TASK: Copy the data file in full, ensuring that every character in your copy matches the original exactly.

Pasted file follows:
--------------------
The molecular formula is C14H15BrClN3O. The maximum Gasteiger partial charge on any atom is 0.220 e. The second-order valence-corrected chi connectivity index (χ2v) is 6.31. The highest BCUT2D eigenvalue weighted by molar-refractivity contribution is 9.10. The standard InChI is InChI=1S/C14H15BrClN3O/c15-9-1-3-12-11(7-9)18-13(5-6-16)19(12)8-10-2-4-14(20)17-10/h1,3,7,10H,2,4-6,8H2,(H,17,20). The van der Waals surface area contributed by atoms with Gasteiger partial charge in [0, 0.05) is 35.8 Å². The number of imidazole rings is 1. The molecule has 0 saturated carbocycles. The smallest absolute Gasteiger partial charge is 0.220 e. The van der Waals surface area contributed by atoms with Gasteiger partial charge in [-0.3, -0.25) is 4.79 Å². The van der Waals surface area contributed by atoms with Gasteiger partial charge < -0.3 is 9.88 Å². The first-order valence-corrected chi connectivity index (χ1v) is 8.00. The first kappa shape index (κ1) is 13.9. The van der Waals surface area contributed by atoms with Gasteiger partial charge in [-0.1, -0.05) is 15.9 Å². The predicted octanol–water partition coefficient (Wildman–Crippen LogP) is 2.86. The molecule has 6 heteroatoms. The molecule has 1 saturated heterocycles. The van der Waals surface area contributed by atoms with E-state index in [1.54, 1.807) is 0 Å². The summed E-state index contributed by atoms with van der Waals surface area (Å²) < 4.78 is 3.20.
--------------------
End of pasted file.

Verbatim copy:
The molecular formula is C14H15BrClN3O. The maximum Gasteiger partial charge on any atom is 0.220 e. The second-order valence-corrected chi connectivity index (χ2v) is 6.31. The highest BCUT2D eigenvalue weighted by molar-refractivity contribution is 9.10. The standard InChI is InChI=1S/C14H15BrClN3O/c15-9-1-3-12-11(7-9)18-13(5-6-16)19(12)8-10-2-4-14(20)17-10/h1,3,7,10H,2,4-6,8H2,(H,17,20). The van der Waals surface area contributed by atoms with Gasteiger partial charge in [0, 0.05) is 35.8 Å². The number of imidazole rings is 1. The molecule has 0 saturated carbocycles. The smallest absolute Gasteiger partial charge is 0.220 e. The van der Waals surface area contributed by atoms with Gasteiger partial charge in [-0.3, -0.25) is 4.79 Å². The van der Waals surface area contributed by atoms with Gasteiger partial charge < -0.3 is 9.88 Å². The first-order valence-corrected chi connectivity index (χ1v) is 8.00. The first kappa shape index (κ1) is 13.9. The van der Waals surface area contributed by atoms with Gasteiger partial charge in [-0.1, -0.05) is 15.9 Å². The predicted octanol–water partition coefficient (Wildman–Crippen LogP) is 2.86. The molecule has 6 heteroatoms. The molecule has 1 saturated heterocycles. The van der Waals surface area contributed by atoms with E-state index in [1.54, 1.807) is 0 Å². The summed E-state index contributed by atoms with van der Waals surface area (Å²) < 4.78 is 3.20.